Farmer members of the American Soybean Association have taken to Twitter and Facebook today (July 3) in an effort to put faces to their plight, posting pictures on the farm with the hashtag #FacesofTariffs, and asking the Trump administration to find an alternate solution to concerns over intellectual property theft, which has been cited by the president as the impetus for the tariffs.
On July 6, U.S. soybean farmers will be hit with a 25% duty on beans exported to China. Trump officially announced on June 15 that the U.S. will implement 25% tariffs on an initial list of $34 billion worth of Chinese products under Section 301 of the Trade Act of 1974, effective July 6. China swiftly responded in kind, announcing a retaliatory 25% tariff on $34 billion of U.S. imports, also effective July 6, and which does include soybeans.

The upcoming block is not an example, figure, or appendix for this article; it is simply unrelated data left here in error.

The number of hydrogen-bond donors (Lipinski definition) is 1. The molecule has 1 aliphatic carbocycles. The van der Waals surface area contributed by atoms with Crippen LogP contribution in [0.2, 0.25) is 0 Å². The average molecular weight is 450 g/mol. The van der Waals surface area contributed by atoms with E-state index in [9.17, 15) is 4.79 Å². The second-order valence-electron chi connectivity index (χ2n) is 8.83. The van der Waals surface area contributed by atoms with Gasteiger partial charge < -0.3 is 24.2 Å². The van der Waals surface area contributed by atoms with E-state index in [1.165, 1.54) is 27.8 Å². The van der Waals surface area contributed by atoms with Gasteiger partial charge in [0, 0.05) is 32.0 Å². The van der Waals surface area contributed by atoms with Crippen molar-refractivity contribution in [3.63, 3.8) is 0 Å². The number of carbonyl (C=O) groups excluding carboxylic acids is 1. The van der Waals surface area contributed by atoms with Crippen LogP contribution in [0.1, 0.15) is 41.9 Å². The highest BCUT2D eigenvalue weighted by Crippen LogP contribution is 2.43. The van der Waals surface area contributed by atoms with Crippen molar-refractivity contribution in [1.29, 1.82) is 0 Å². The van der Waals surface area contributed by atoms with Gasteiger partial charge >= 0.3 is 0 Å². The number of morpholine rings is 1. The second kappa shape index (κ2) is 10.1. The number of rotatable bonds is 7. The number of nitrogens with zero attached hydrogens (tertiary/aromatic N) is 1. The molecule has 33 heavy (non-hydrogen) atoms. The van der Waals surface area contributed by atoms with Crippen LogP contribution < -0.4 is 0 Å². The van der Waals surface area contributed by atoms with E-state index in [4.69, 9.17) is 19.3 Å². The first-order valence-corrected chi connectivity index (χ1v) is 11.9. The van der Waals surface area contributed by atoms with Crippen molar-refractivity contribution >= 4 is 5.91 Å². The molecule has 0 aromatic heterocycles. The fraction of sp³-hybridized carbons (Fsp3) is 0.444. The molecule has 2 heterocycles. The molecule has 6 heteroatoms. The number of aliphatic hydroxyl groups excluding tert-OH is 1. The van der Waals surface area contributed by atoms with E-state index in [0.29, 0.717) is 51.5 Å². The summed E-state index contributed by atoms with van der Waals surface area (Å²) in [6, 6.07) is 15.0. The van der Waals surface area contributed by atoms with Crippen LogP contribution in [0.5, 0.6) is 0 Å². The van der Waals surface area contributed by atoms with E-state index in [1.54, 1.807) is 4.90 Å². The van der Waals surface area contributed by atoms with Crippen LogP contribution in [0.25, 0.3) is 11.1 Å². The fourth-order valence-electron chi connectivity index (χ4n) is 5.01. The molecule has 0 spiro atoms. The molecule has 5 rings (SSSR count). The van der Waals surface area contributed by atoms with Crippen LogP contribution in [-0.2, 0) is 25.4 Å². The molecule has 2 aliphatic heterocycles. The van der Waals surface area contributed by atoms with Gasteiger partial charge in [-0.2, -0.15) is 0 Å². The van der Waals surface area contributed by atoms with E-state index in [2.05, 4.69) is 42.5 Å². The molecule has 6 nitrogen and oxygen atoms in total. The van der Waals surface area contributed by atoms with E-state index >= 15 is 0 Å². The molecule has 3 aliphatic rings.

“It is imperative that we maintain the robust market we have worked so hard for decades to establish with China,” said American Soybean Association President John Heisdorffer, a soybean producer from Keota, Iowa. “China is our top market, importing 31% of our crop last year. They have a sizeable feed industry that’s dependent on soybeans, the largest swine herd in the world, the largest global aquaculture industry, and are rapidly modernizing their poultry, egg, dairy, and beef industries. They are a vital trading partner, and we need to continue to do business with China without the sting of these tariffs.”
China is the top export market for U.S. soybeans, accounting for almost $14 billion in sales, representing nearly a third of total U.S. soybean production in 2017.